Results of experiments testing ginger as a migraine treatment prompted by the long history of its use in Ayurvedic medicine for neurological disorders were inconclusive but promising. Additional studies are necessary.

A large number of studies have focused on ginger’s effect on digestion. In a Chinese study involving humans, a tea made with fresh ginger reduced gastric secretions for a few hours, then increased them for a longer period. Another Chinese study found that the dried root “strengthens” the stomach, stimulates both the stomach and intestines, and inhibits vomiting. A recent study showed that acetone and methanol extracts of ginger strongly inhibit the formation of stomach ulcers. Other studies have shown that gingerol counters liver toxicity by increasing bile secretion.

Of six clinical studies evaluating ginger’s effect on motion sickness, four European studies reported positive results while two American studies reported negative results. In an English study, thirty-six volunteers received either capsules containing 940 mg of dried ginger or dimenhydrinate, an antihistamine used in an over-the-counter antimotion-sickness product. When they were blindfolded and placed in a spinning chair for a maximum of 6 minutes, those who received the ginger capsules lasted an average of 5.5 minutes and those who took the antihistamine, 3.5 minutes, before becoming ill.

A double-blind, randomized, placebo-controlled trial tested ginger’s effectiveness in combating seasickness in eighty naval cadets unaccustomed to high seas. Those who took capsules of dried ginger experienced fewer cold sweats and less nausea than those who received the placebo.

Because half of all space shuttle crew members experience motion sickness, NASA has also been interested in ginger as a potential preventive. However, a 1988 NASA-sponsored study concluded that neither a capsule containing 0.5 to 1 g of dried powdered ginger taken two hours before testing nor 1 g of minced fresh ginger taken thirty minutes before testing was effective in preventing motion sickness in forty-two volunteers tested in a spinning chair. It’s worth noting, however, that practitioners of TCM recommend a dosage of 3 to 9 g of fresh gingerroot or ginger juice for motion sickness and don’t use the dried root at all for this purpose.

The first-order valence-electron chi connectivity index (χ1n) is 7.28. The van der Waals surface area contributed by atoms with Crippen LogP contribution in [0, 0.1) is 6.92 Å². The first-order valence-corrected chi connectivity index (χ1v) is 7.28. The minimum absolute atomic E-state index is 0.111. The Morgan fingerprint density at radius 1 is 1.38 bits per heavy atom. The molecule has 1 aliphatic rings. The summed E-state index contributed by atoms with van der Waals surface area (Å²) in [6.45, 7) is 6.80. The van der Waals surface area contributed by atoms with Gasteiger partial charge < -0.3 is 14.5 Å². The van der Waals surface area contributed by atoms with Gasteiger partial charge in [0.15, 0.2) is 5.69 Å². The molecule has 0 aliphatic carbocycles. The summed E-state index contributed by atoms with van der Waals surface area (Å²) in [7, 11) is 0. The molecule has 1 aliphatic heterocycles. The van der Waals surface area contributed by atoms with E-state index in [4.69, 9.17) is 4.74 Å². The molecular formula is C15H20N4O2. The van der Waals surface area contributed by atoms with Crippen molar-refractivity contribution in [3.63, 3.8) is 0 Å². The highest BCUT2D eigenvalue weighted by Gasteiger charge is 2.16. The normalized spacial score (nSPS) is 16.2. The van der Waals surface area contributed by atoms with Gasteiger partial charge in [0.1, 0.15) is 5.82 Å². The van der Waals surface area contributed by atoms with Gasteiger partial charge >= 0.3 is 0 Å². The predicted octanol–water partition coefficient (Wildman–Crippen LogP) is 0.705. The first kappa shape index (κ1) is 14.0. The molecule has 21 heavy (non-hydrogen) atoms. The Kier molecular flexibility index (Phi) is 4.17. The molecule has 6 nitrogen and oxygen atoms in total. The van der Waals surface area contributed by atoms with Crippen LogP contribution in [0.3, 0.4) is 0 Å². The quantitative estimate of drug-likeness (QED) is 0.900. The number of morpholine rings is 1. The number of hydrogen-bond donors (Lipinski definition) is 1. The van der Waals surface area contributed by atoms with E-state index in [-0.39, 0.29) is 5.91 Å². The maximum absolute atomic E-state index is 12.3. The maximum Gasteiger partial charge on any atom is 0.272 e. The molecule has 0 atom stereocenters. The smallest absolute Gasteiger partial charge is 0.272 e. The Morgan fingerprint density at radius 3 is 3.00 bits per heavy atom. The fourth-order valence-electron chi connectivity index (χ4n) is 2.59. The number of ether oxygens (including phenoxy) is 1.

Ginger is believed to reduce nausea by increasing digestive fluids and absorbing and neutralizing toxins and stomach acid. Limited studies have suggested that ginger may reduce morning sickness as well as nausea after surgery. Both uses require a physician’s supervision. Clearly, further studies are needed.

Using ginger

To make a cup of ginger tea, pour 1 cup of boiling water over five or six thin slices of fresh gingerroot or ½ teaspoon dried, powdered root. Steep, covered, for 30 minutes. Herbalists recommend a cup of dried ginger tea every couple of hours to allay early cold or flu symptoms or relieve mild nausea or diarrhea.

In Germany, ginger products are approved for treatment of indigestion and prevention of motion sickness. The average recommended daily dose, not to be exceeded, is 2 g of the dried rhizome. Persons with gallbladder disease are advised to avoid ginger altogether.

Both fresh and dried roots are official drugs of the modern Chinese pharmacopoeia, as are a liquid extract and a tincture. An ingredient of as many as half of all herbal prescriptions in China, ginger is believed to decrease the toxicity of other ingredients. In the United States, ginger tinctures and capsules of powdered ginger are available in health-food stores. Herbalists recommend 10 to 20 drops of ginger tincture in a glass of water with meals to counteract indigestion or relieve early cold or flu symptoms. Enteric-coated capsules, which dissolve in the small intestine, may be substituted if tinctures cause a burning sensation in the stomach. Take as directed on the label.


Steven Foster is an author, photographer and consultant, specializing in medicinal plants.

Further Reading

Awang, D.V.C. “Ginger”. Canadian Pharmaceutical Journal (July 1992):309.
Blumenthal, M., et al., eds., S. Klein, trans. German Commission E Therapeutic Monographs on Medicinal Herbs for Human Use. Austin, Texas: American Botanical Council, in press.
Bradly, P. R., ed. British Herbal Compendium. Vol. 1. Dorset, England: British Herbal Medicine Association, 1992.
Foster, S., and C. X. Yue. Herbal Emissaries: Bringing Chinese Herbs to the West. Rochester, Vermont: Healing Arts Press, 1992.
Grontved, A., et al. “Ginger Root against Seasickness”. Acta Otolaryngologica 1988, 105:45–49.
Holtmann, S., et al. “The Anti-motion Sickness Mechanism of Ginger”. Acta Otolaryngologica 1989, 108:168.
Mowrey, D. B., and D. E. Clayson. “Motion Sickness, Ginger and Pyschophysics”. Lancet 1982, 20:655–667.
Wood, C. D., et al. “Comparison of Efficacy of Ginger with Various Antimotion Sickness Drugs”. Clinical Research Practices and Drug Regulatory Affairs 1988, 6(2):129–136.
Yamahara, H., et al. “Gastrointestinal Motility Enhancing Effect of Ginger and its Active Constituents”. Chemical Pharmacology Bulletin 1990, 38(2):430–431.